|US6342766||13 Sep 2000||29 Jan 2002||General Electric Company||Power module for high intensity discharge lamp|
|US6411524||4 Oct 2000||25 Jun 2002||General Electric Company||Dual planar printed wiring board for compact fluorescent lamp|
|US6445131||17 May 2000||3 Sep 2002||General Electric Company||Compact fluorescent lamp with built-in operating circuit|
|US6462476||22 Jun 1999||8 Oct 2002||Patent-Treuhand-Gesellschaft Fuer Elektrische Gluehlampen Mbh||Lighting system with a high-pressure discharge lamp|
|US6570332||19 Jun 2000||27 May 2003||General Electric Company||Electrode-to-ballast interconnect of flat integral type compact fluorescent lamp|
|US6710545||17 May 2002||23 Mar 2004||Denso Corporation||Discharge lamp apparatus having directly coupled lamp and electronic controller|
|US6846094||26 Aug 2002||25 Jan 2005||Altman Stage Lighting, Co., Inc.||Flexible LED lighting strip|
|US7053553||11 May 2000||30 May 2006||General Electric Company||Starting aid for fluorescent lamp|
|US7102298||5 Aug 2002||5 Sep 2006||General Electric Company||Integral lamp|
|US20020144397||21 Jan 2000||10 Oct 2002||Morris Terrel L.||Subtractive process for fabricating cylindrical printed circuit boards|
|US20040120148 *||18 Dec 2002||24 Jun 2004||Morris Garron K.||Integral ballast lamp thermal management method and apparatus|
|EP1052447A2||15 May 2000||15 Nov 2000||Stanley Electric Co., Ltd.||Vehicle discharge lighting unit|
|Citing Patent||Filing date||Publication date||Applicant||Title|
|US7841742 *||9 May 2008||30 Nov 2010||Osram Sylvania Inc.||Circuit board slot for an integral HID reflector lamp|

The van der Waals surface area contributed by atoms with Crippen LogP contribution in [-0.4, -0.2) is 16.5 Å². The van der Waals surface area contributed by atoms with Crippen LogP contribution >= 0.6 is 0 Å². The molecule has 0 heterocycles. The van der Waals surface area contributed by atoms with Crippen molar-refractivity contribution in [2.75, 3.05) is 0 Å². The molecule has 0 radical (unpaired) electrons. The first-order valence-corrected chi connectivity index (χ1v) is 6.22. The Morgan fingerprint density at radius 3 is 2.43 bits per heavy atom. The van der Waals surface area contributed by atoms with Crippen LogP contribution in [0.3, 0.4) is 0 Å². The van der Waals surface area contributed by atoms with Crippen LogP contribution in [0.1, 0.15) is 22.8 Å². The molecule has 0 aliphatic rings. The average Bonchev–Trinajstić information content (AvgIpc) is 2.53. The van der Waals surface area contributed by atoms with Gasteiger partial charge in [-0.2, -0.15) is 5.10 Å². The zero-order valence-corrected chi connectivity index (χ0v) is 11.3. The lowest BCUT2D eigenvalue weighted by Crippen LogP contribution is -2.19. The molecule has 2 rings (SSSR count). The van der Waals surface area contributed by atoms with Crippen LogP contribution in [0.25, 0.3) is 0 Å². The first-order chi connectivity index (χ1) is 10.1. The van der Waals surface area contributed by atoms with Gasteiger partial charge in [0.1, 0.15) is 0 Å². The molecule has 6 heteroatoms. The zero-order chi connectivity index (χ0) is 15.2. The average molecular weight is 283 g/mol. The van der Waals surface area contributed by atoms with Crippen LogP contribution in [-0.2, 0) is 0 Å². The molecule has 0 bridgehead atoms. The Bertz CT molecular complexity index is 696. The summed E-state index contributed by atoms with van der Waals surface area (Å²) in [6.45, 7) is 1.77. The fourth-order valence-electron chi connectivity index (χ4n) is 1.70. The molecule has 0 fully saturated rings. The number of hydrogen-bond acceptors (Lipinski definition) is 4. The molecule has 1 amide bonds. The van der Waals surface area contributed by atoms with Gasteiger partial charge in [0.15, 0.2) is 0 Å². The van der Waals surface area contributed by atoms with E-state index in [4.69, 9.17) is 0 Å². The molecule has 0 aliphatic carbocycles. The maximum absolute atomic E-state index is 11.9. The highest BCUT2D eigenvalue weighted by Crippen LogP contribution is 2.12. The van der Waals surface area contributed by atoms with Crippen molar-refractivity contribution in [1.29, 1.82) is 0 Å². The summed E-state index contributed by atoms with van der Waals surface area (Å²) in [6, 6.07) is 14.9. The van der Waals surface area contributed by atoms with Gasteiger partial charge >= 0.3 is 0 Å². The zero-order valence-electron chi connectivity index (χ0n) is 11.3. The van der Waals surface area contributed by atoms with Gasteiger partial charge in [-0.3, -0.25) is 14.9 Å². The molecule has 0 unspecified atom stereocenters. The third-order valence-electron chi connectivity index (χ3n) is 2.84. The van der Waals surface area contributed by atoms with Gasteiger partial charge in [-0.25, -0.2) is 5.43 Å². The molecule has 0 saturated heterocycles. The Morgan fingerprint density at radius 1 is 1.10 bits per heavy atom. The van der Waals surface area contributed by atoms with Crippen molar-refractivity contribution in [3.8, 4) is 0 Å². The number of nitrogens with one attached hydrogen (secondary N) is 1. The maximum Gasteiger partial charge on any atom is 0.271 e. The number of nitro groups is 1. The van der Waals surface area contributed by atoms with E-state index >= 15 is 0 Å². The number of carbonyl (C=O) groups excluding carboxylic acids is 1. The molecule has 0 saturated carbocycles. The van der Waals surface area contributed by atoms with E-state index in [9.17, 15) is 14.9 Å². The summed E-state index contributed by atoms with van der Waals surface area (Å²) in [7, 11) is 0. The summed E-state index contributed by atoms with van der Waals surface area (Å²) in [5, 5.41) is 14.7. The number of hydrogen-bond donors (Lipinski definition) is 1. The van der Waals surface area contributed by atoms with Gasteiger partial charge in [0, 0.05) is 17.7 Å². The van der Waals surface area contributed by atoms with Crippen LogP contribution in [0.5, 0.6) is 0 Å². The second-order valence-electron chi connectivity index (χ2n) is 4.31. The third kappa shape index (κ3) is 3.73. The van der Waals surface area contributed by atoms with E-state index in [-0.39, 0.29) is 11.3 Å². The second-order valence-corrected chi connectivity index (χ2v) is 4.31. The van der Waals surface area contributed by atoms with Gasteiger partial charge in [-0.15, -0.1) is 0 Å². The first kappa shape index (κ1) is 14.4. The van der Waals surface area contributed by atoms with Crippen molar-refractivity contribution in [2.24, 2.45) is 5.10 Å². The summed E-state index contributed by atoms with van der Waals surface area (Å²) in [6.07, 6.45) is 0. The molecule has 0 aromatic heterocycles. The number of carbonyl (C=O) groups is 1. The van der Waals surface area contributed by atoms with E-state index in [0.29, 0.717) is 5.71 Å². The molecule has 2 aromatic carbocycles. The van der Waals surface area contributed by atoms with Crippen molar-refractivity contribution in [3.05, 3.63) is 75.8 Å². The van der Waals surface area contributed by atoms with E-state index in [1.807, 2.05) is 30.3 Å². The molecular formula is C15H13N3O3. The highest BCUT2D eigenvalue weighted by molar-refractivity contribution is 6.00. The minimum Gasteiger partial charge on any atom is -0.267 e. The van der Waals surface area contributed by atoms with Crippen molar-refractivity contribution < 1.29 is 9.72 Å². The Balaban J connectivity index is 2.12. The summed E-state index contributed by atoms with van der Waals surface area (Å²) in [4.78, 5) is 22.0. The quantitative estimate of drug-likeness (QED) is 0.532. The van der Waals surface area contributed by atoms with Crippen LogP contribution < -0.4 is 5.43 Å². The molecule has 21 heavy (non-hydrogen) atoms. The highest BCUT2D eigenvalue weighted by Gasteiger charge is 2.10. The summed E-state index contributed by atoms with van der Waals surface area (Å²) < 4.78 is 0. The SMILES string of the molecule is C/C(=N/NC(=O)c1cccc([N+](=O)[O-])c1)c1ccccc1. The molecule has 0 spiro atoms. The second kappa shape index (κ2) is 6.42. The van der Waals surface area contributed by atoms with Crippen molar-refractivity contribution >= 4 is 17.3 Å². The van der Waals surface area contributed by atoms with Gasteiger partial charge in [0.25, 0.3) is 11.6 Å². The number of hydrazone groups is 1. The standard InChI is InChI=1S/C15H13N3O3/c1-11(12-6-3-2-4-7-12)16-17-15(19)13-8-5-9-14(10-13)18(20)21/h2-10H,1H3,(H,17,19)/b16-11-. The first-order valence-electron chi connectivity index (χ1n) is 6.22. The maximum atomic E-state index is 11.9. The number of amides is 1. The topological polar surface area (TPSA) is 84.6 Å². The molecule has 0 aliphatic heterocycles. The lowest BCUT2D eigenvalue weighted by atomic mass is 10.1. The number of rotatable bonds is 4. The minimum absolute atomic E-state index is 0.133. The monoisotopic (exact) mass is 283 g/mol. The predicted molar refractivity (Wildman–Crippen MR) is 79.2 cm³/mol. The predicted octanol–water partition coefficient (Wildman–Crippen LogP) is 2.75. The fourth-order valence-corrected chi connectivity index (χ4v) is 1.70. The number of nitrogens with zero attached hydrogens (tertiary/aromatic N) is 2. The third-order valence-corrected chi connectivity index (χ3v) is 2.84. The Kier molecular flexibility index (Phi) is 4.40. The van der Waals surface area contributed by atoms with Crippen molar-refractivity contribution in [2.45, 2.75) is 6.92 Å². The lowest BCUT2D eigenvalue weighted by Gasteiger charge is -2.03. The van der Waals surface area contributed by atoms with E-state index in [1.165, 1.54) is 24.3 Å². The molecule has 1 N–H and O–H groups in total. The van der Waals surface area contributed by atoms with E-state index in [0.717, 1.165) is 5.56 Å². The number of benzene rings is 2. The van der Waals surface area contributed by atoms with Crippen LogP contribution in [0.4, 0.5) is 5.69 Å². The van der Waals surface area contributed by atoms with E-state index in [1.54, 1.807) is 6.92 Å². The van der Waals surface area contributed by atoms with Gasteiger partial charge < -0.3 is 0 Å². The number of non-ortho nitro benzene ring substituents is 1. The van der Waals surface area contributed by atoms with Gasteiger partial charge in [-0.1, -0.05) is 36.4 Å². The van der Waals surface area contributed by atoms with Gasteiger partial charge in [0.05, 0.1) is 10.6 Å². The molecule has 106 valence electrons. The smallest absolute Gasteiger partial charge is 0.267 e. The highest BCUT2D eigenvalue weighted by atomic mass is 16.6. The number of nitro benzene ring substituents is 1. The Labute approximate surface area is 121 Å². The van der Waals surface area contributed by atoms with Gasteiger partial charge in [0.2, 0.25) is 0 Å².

|US7931514||26 Apr 2011||Osram Sylvania Inc.||Method of making an integral HID reflector lamp|
|US20090279304 *||12 Nov 2009||Osram Sylvania Inc.||Heat sink for integral HID reflector lamp|
|US20090279309 *||9 May 2008||12 Nov 2009||Osram Sylvania Inc.||Circuit board slot for an integral HID reflector lamp|
|US20090280713 *||9 May 2008||12 Nov 2009||Osram Sylvania Inc.||Method of making an integral HID reflector lamp|
|US20120170294 *||19 Aug 2010||5 Jul 2012||Osram Ag||Housing for a ballast|
|U.S. Classification||359/534, 362/373, 315/111.01|
|International Classification||F21Y101/00, G02B5/126|
|Cooperative Classification||H05B41/042, F21V29/763, F21V29/80, F21V29/77, F21S48/328, F21V29/004, F21S48/1109, F21S48/1186, F21S48/155|
|European Classification||F21S48/11T6, F21S48/11A2, F21S48/15A, H05B41/04B|
|12 Jun 2007||AS||Assignment|
Owner name: GENERAL ELECTRIC COMPANY, NEW YORK
Free format text: ASSIGNMENT OF ASSIGNORS INTEREST;ASSIGNORS:GORAY, KUNAL RAVINDRA;SHAH, AMIT MUKESH;REEL/FRAME:019414/0188;SIGNING DATES FROM 20070607 TO 20070611
Owner name: GENERAL ELECTRIC COMPANY,NEW YORK
Free format text: ASSIGNMENT OF ASSIGNORS INTEREST;ASSIGNORS:GORAY, KUNAL RAVINDRA;SHAH, AMIT MUKESH;SIGNING DATES FROM 20070607 TO 20070611;REEL/FRAME:019414/0188
|30 Sep 2013||FPAY||Fee payment|
Year of fee payment: 4